Here’s your out… you can complain, but you have to think of 100 things you’re grateful for first. It will take a while – it takes me at least 20 minutes. I sit down, and I make the list. most of the time I lose count and have to start again. But that’s ok, 20 minutes later I feel so much better.
After the three days
You don’t have to stop after three days, but I find having that endpoint makes it more realistic. That doesn’t mean I go back to being a Negative Nancy on day four. I try to keep it going as long as possible, and I do this several times a year.
Now that I’m aware of it, I see so many subtle shifts that happen when people stop complaining. Here’s how it affects your career – probably more than you thought.
You’re seen as more competent when you stop complaining
When you’re always complaining, it’s not just your own reputation that suffers—it’s that of your entire team. When people in the workplace start to see you as a complainer, they’ll immediately assume that you don’t have any control over your life or career. They might also assume that you can’t handle the small stuff and therefore can’t be trusted with difficult situations or important tasks.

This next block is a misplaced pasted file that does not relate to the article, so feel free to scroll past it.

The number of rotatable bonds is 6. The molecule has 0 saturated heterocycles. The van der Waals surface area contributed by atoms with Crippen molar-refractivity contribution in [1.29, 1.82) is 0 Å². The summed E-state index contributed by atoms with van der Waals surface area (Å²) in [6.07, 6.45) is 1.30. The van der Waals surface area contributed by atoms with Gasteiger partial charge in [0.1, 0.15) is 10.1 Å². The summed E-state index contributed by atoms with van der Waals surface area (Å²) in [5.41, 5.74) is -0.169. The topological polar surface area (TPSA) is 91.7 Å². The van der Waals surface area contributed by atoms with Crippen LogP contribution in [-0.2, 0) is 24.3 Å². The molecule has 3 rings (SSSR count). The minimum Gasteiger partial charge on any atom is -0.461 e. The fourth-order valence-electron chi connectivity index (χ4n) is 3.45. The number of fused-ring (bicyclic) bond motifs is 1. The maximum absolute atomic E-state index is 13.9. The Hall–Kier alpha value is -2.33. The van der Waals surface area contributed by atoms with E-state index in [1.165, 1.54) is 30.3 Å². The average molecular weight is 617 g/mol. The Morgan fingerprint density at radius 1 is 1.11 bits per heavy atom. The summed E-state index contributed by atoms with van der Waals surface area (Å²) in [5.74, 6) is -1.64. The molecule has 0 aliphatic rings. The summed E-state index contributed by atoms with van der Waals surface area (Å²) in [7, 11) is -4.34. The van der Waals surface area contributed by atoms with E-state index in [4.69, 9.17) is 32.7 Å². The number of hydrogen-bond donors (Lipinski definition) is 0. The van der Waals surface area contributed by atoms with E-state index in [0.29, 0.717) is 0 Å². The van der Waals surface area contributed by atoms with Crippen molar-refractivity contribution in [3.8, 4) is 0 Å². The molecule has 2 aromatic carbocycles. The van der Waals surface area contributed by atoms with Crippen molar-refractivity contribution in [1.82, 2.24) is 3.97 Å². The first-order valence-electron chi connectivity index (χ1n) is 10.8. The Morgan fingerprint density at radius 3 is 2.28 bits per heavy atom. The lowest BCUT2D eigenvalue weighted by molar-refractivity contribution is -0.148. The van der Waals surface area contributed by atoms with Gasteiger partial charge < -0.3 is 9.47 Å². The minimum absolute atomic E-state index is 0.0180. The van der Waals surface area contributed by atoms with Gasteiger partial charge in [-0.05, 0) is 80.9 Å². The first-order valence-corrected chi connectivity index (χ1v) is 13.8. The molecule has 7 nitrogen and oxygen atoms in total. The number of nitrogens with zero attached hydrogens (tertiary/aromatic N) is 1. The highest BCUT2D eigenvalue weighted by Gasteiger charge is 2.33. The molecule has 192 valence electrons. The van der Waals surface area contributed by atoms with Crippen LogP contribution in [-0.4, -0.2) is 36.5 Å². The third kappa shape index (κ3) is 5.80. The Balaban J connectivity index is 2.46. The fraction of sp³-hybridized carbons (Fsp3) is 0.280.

Your colleagues might also take on negative traits from being around too many complainers; if everyone around them is constantly whining about how hard things are, they’ll begin to think this behavior is normal and acceptable.
In contrast, when employees see their leader taking action instead of complaining all day long, they feel more inspired by their example and are more likely to follow suit themselves.
You’ll be a better leader
If it bothers you that much that you stained your favorite shirt or couldn’t find parking how can you possibly handle the big stuff? Employees felt more secure and looked up to me. Since I was no longer easily ruffled, they knew that they could come to me with tough things like change, conflict, and pressure. While this turnaround didn’t happen in three days, I was immediately aware that the things I was talking to them about in our small talk felt totally different, and I made a concerted effort to keep any whining away from my team.
When you stop complaining, you focus on solutions
If you make a habit of complaining, you may find that it’s hard to stop. But for me, it became easy to keep the negative thoughts at bay when I simply asked myself: What can I do about this?